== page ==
A very different Gift for Christmas?
December 20, 2016 4:18am CST
Christmas Day is almost upon us now and Christmas cards will be displayed in our homes and many of them bearing the image of a baby in a manger with Mary and Joseph looking down at him. The baby in the manger is only the beginning of the story ‘Once upon a time’ but it does not end with ‘happily ever after’ as we know that the wooden manger was eventually replaced with a wooden cross. Jesus was not born to do good or even to teach a new religion, he was born to die as a sin offering - the innocent suffering instead of the guilty. The name Jesus means ‘Deliverer’. The following poem was written with both Christmas and Easter in mind, because in the story of Jesus the two cannot be separated. The Gift The Gift was wrapped in swaddling clothes And in a manger laid, A helpless baby lying there The love of God portrayed. The world was dark and quiet, but The angels couldn’t keep Their silence any longer as They watched the nation sleep – They broke the sky with glory light, Their praises rang out clear, They told the watchful shepherds ‘Look The Gift of God is here. You’ll find Him in a manger and One day He’ll grow to be The Saviour you’ve been waiting for – The Lord and Christ is He!’ The Gift was nailed upon a tree And on His bleeding head The emblem of His Kingship was A crown of thorns stained red. No sound from angel witnesses As men roared out their scorn, They knew the Saviour’s time had come – The reason He’d been born. The gift of God was life for men, But first that Life must die – And Christmas merged with Easter as The cross was lifted high. Copyright Marion Caragounis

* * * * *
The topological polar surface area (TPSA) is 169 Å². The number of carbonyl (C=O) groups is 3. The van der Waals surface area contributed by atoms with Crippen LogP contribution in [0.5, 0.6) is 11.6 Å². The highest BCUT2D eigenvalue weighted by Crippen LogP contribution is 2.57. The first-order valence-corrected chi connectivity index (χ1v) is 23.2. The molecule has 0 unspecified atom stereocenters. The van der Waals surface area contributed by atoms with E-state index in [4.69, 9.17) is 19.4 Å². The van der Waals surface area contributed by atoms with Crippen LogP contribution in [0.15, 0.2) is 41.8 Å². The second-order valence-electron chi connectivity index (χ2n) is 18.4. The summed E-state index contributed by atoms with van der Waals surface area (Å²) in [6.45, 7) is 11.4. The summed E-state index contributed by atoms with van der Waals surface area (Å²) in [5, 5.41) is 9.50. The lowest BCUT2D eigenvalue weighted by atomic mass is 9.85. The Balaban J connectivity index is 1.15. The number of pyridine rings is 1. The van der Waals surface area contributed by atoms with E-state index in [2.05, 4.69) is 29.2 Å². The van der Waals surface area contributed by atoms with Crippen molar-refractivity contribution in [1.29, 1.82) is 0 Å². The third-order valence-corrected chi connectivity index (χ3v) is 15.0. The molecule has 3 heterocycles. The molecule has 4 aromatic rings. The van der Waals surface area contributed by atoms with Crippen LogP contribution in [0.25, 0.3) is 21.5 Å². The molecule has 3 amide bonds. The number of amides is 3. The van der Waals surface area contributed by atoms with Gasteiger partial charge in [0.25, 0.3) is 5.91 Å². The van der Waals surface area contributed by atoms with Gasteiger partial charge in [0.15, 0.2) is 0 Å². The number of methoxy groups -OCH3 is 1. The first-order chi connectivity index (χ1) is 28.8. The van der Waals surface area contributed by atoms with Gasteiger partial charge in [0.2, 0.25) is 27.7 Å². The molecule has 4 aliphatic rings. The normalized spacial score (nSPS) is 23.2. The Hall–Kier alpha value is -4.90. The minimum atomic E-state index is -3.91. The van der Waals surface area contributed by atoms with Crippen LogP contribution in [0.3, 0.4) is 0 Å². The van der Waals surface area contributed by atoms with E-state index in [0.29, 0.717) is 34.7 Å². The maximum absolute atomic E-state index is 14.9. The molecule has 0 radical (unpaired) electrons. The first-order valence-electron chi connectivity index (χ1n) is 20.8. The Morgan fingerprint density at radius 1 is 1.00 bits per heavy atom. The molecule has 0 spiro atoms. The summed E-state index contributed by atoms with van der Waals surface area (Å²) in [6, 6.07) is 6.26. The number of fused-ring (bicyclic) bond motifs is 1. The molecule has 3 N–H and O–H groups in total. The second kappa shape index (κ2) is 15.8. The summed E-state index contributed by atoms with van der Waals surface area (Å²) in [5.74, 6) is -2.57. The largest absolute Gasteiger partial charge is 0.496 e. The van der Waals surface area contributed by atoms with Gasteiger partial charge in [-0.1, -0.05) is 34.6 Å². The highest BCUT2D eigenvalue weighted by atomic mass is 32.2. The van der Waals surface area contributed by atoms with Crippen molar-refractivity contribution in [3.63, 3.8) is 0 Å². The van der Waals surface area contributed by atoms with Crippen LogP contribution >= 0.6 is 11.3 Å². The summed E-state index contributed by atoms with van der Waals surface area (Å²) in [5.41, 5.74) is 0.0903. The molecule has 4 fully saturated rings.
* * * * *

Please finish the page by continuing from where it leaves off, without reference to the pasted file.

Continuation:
6 people like this
20 Dec 16
Thank you Judy. I can only write poetry that scans and rhymes, perhaps because that was the kind of poetry I read in the old days. Although I do like some modern poetry I cannot write it myself, although I have tried. I have problems reading the old style poems if they do not scan properly or have bad rhymes. Terrible of me really because I want to 'sort them out'.
• Bunbury, Australia
20 Dec 16
@41CombedaleRoad I don't think it is terrible at all. I want to do the same. Maybe that just means we're both terrible. My mother loved poetry and at 102 could still get through many that she learnt at school. Some have a wonderful rhythm to them. I don't really 'get' most modern poetry.